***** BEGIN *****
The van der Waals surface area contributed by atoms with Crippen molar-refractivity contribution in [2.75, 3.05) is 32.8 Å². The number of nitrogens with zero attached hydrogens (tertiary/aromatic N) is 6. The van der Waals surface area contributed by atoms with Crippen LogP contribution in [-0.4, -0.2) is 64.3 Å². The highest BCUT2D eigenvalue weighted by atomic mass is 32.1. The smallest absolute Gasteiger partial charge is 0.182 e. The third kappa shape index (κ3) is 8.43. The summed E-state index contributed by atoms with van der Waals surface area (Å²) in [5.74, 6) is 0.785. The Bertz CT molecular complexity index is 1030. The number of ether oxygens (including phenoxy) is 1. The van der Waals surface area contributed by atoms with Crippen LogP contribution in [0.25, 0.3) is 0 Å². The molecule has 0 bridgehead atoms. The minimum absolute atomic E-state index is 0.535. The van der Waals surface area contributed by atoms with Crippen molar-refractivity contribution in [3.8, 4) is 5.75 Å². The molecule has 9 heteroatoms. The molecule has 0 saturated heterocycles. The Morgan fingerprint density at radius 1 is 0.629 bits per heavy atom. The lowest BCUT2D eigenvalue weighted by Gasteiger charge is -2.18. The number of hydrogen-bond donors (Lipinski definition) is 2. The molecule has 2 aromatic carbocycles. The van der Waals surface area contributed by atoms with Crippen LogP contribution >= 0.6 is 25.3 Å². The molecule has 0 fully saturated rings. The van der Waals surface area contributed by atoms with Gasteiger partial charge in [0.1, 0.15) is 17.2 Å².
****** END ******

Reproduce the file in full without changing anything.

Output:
The van der Waals surface area contributed by atoms with Crippen molar-refractivity contribution in [2.75, 3.05) is 32.8 Å². The number of nitrogens with zero attached hydrogens (tertiary/aromatic N) is 6. The van der Waals surface area contributed by atoms with Crippen LogP contribution in [-0.4, -0.2) is 64.3 Å². The highest BCUT2D eigenvalue weighted by atomic mass is 32.1. The smallest absolute Gasteiger partial charge is 0.182 e. The third kappa shape index (κ3) is 8.43. The summed E-state index contributed by atoms with van der Waals surface area (Å²) in [5.74, 6) is 0.785. The Bertz CT molecular complexity index is 1030. The number of ether oxygens (including phenoxy) is 1. The van der Waals surface area contributed by atoms with Crippen LogP contribution in [0.25, 0.3) is 0 Å². The molecule has 0 bridgehead atoms. The minimum absolute atomic E-state index is 0.535. The van der Waals surface area contributed by atoms with Crippen molar-refractivity contribution in [3.8, 4) is 5.75 Å². The molecule has 9 heteroatoms. The molecule has 0 saturated heterocycles. The Morgan fingerprint density at radius 1 is 0.629 bits per heavy atom. The lowest BCUT2D eigenvalue weighted by Gasteiger charge is -2.18. The number of hydrogen-bond donors (Lipinski definition) is 2. The molecule has 2 aromatic carbocycles. The van der Waals surface area contributed by atoms with Crippen LogP contribution >= 0.6 is 25.3 Å². The molecule has 0 fully saturated rings. The van der Waals surface area contributed by atoms with Gasteiger partial charge in [0.1, 0.15) is 17.2 Å².